Homomorphic encryption is a kind of cryptography that has a very useful property: it is possible to perform certain computations using encrypted data, without having to decrypt it. For instance, this allows me to send some sensitive data to you in encrypted form, you could compute something using this data and perhaps add some sensitive data of your own, and then send the result back to me. Then, I can decrypt the result and view it, but I don’t know what exact computations you did to get that result. Meanwhile, you know what computations you did, but not the result. This allows people to, for instance, perform certain kinds of statistics on sensitive data without revealing that data to one another.
The homomorphic encryption system we will use in the remainder of this post is the Paillier cryptosystem. To refresh your memory we summarize the main ingredients:
- To generate a Paillier keypair, choose two large prime numbers p and q. These are typically chosen such that, for instance, both have 1024 bits.
- The public key consists of n ≔ pq and a random element g ∈ (ℤ/n2ℤ)*, usually g ≔ n + 1 (which we will adhere to in this post). The corresponding private key is then the tuple (λ, μ) where1:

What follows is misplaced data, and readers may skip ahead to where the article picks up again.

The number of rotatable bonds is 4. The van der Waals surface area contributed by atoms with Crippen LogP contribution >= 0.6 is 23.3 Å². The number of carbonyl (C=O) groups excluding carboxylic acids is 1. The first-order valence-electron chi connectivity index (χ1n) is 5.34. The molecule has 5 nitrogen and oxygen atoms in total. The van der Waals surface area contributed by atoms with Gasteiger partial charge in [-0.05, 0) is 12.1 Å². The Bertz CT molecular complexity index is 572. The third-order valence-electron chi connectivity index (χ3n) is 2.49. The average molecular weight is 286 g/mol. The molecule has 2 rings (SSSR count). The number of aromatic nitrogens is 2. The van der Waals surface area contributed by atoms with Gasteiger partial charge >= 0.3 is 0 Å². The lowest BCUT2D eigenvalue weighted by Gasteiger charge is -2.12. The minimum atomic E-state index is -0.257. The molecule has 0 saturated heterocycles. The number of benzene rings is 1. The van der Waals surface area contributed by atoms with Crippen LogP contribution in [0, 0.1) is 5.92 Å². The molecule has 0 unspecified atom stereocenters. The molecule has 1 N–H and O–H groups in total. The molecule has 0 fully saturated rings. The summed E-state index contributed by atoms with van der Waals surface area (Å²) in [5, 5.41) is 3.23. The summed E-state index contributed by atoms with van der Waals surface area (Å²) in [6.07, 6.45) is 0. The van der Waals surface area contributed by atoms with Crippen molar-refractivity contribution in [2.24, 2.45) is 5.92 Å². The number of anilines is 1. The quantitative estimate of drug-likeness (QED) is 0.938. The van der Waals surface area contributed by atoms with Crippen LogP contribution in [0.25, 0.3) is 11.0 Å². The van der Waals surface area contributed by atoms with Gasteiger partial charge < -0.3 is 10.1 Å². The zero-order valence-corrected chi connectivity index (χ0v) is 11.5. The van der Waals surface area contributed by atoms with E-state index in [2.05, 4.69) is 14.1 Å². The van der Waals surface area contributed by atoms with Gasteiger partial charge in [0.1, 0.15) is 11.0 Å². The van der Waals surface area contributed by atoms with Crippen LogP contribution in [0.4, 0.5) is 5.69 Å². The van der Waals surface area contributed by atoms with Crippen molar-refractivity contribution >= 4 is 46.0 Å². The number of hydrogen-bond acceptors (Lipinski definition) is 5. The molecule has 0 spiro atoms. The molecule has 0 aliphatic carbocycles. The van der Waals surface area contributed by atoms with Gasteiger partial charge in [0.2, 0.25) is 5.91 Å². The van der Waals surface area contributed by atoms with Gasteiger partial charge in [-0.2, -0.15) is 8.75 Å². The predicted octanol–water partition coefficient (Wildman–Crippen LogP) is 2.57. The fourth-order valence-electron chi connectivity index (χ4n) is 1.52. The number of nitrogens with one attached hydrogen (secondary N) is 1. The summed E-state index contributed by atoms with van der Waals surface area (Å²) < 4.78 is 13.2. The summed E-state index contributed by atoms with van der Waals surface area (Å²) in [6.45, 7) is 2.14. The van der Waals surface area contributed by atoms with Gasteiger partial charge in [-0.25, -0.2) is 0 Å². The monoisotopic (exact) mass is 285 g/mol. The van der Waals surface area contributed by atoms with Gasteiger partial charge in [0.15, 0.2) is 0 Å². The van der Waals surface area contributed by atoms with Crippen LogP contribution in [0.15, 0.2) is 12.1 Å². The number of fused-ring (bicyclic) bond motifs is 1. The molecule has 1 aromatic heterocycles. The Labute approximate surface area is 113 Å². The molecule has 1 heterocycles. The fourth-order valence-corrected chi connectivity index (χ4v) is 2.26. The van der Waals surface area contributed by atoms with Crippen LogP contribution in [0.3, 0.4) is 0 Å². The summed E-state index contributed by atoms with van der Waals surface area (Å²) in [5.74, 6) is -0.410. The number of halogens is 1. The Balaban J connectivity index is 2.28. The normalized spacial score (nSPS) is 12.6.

- To encrypt a message m ∈ (ℤ/nℤ)*, the sender chooses a random element r ∈ (ℤ/nℤ)*, and computes the ciphertext c ≔ gm rn mod n2.
- The recipient then decrypts the ciphertext by computing m = L(cλ mod n2) ⋅ μ mod n.
The homomorphic properties of the Paillier cryptosystem make it very useful for secure multi-party computations: if you encrypt two messages m₁ and m₂, and multiply the ciphertexts together, the result will decrypt to m₁ + m₂. Moreover, the ciphertexts are randomized: if you encrypt the same number twice the two ciphertexts will be different, only the person with the private key can see that they contain the same thing.
The main constraint of this system is that one single party must be chosen to hold the private key for each computation. Sometimes you can choose to give it to a party who won’t be involved in the computation until it is finished, but that’s not always possible. To be more flexible, the Paillier keys can be generated by a group, so everyone can encrypt data just as easily, but the group needs to cooperate to be able to decrypt anything.
Distributed key generation
We give a high-level overview of the key generation algorithm, leaving out some details; these can be found in the publication on distributed Paillier key generation (pdf) itself. Suppose you have k parties, let’s say k = 3. These will cooperate to execute a key generation protocol, after which everyone will have the same public Paillier key, but there will be no private key in the usual sense. Rather, all three of you will have a part of the private key.